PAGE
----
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The First Television Star

Who was the first person ever to be televised? Most of the books about TV - and everyone seems to be writing them these days - ascribe the honour to a Mr. William Taynton who is reported to have been used as the first human TV subject by the late John Logie Baird on that exciting fifth Friday in October. 1925. This was the day on which Baird, after months of patient, struggling experiment, exchanged the crude dummy’s head with which he had been working for the office boy of the room below his Soho workshop. With half-a-crown as an inducement to stay in front of Baird’s Heath-Robinson transmitter, the boy was the forerunner of all those people and things which daily and nightly look out of our screens.

There have been other claimants to this niche in TV history, notably Mr. Joseph Hammelford. of Ingestre Place. Soho. Mr. Hammelford says it was he, not Mr. Taynton. whom Baird saw - and subsequently forgot. So far no-one seems really sure - except Mr. Taynton and Mr. Hammelford. Eye-witnesses or contemporaries during 1925 have gone. But the latest book about TV records support for Mr. Taynton, though it is in the form of a quotation from someone else.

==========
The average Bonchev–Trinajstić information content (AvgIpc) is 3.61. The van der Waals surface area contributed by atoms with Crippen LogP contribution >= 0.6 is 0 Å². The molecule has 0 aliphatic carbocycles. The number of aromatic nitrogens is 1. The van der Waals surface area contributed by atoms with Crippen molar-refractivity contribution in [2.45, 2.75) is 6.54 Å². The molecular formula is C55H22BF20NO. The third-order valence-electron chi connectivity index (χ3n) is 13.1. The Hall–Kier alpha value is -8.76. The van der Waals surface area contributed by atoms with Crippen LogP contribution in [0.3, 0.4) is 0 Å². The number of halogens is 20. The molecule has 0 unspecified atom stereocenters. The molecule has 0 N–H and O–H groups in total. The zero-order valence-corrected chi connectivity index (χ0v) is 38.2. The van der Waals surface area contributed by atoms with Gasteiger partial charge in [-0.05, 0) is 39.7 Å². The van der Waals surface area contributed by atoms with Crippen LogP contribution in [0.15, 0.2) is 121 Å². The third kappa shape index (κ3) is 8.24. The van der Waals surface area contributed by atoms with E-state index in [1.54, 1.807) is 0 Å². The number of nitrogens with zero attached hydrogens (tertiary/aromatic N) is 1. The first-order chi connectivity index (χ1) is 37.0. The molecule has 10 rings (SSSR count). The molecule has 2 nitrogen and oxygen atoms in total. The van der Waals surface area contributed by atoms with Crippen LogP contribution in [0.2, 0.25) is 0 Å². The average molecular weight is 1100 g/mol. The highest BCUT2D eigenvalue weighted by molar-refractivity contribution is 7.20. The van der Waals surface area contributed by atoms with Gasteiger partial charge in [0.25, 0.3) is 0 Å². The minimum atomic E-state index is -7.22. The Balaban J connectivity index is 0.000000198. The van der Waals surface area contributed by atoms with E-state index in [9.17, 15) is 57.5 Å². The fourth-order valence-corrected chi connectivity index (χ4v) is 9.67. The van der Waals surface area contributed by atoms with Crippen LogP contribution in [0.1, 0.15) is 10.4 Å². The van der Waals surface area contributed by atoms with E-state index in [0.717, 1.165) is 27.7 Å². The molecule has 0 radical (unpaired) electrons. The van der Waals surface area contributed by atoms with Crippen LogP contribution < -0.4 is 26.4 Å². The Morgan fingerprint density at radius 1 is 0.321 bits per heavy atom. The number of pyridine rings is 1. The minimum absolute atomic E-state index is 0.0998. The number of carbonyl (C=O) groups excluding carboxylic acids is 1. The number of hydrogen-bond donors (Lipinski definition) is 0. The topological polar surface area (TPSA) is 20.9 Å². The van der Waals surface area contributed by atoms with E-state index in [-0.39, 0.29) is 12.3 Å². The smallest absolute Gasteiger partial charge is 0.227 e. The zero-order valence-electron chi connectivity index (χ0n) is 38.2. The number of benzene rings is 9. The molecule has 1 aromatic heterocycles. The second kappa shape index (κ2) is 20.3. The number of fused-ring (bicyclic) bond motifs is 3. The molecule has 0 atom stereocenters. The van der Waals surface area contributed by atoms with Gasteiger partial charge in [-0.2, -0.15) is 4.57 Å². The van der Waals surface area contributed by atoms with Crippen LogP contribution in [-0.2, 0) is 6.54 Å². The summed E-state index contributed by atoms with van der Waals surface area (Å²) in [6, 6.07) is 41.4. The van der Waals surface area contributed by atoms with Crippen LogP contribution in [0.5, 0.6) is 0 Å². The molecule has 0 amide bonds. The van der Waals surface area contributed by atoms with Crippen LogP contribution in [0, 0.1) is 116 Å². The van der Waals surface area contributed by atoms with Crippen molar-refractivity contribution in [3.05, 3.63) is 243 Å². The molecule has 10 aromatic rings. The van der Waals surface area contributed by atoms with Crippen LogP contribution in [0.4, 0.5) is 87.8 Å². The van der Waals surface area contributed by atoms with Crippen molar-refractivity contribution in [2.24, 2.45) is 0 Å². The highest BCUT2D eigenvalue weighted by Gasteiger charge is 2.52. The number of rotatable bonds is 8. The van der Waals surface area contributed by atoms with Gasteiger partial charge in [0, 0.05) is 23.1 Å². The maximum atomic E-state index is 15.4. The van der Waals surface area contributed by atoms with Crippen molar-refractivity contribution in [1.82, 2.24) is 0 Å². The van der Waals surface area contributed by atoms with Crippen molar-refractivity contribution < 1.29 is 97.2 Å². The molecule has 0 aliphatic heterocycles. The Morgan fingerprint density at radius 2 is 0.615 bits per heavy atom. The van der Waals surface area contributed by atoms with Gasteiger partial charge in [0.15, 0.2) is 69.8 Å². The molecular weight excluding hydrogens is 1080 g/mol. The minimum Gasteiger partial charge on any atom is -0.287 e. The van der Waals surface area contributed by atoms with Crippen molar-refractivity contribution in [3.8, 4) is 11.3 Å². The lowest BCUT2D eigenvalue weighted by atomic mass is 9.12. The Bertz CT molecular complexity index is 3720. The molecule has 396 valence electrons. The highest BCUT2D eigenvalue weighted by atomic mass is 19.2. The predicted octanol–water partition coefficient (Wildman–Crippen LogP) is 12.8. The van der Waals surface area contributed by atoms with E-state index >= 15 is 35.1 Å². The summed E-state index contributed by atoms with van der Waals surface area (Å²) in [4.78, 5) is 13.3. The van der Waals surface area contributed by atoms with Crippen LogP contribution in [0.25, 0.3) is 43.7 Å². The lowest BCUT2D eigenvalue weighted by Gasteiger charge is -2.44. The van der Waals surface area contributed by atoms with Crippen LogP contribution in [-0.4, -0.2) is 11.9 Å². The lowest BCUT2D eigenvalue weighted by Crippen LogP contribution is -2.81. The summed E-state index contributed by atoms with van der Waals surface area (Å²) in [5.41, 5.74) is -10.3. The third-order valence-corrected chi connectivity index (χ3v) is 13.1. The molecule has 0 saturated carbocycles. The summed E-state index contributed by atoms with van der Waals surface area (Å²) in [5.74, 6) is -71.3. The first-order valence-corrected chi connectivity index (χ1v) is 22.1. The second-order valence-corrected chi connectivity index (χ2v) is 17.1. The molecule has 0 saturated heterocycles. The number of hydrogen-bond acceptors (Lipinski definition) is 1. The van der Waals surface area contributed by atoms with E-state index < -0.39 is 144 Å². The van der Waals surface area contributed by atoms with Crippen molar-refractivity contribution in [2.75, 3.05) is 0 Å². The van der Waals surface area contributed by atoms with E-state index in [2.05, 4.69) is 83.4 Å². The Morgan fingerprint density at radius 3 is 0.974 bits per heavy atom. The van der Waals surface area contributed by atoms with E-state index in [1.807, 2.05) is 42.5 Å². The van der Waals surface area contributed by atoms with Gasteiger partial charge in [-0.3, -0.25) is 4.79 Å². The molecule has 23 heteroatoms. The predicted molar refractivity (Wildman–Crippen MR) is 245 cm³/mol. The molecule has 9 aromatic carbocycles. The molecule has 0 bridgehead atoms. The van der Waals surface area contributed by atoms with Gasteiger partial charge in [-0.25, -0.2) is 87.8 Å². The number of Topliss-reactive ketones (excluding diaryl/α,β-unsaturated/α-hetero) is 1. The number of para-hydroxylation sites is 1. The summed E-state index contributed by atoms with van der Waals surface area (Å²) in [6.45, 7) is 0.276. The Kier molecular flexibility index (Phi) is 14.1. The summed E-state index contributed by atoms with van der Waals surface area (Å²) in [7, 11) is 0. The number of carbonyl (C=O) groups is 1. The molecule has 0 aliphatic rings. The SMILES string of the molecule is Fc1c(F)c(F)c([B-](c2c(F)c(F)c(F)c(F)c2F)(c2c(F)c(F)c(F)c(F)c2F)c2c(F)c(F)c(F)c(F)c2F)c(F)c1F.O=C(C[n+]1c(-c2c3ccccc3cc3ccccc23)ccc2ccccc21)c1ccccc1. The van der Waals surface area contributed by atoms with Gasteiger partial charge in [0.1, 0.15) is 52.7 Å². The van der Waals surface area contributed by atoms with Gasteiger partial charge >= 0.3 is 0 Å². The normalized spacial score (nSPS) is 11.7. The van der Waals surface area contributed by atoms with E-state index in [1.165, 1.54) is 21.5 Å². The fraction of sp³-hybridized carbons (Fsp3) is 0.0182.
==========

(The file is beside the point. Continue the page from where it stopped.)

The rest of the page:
This is one of the few debatable points which arise in a recently-published book which seems likely to become a standard work on the history and progress of TV. Adventure in Vision gives its readers a very comprehensive coverage of the TV quarter-century - 1925 to 1950. The author is well-known to viewers, though they will not recognise his name. John. Swift has for some time written news and gossip items in the TV edition of the Radio Times under the pseudonym ‘The Scanner’.

‘M.J.’, writing in 1950.

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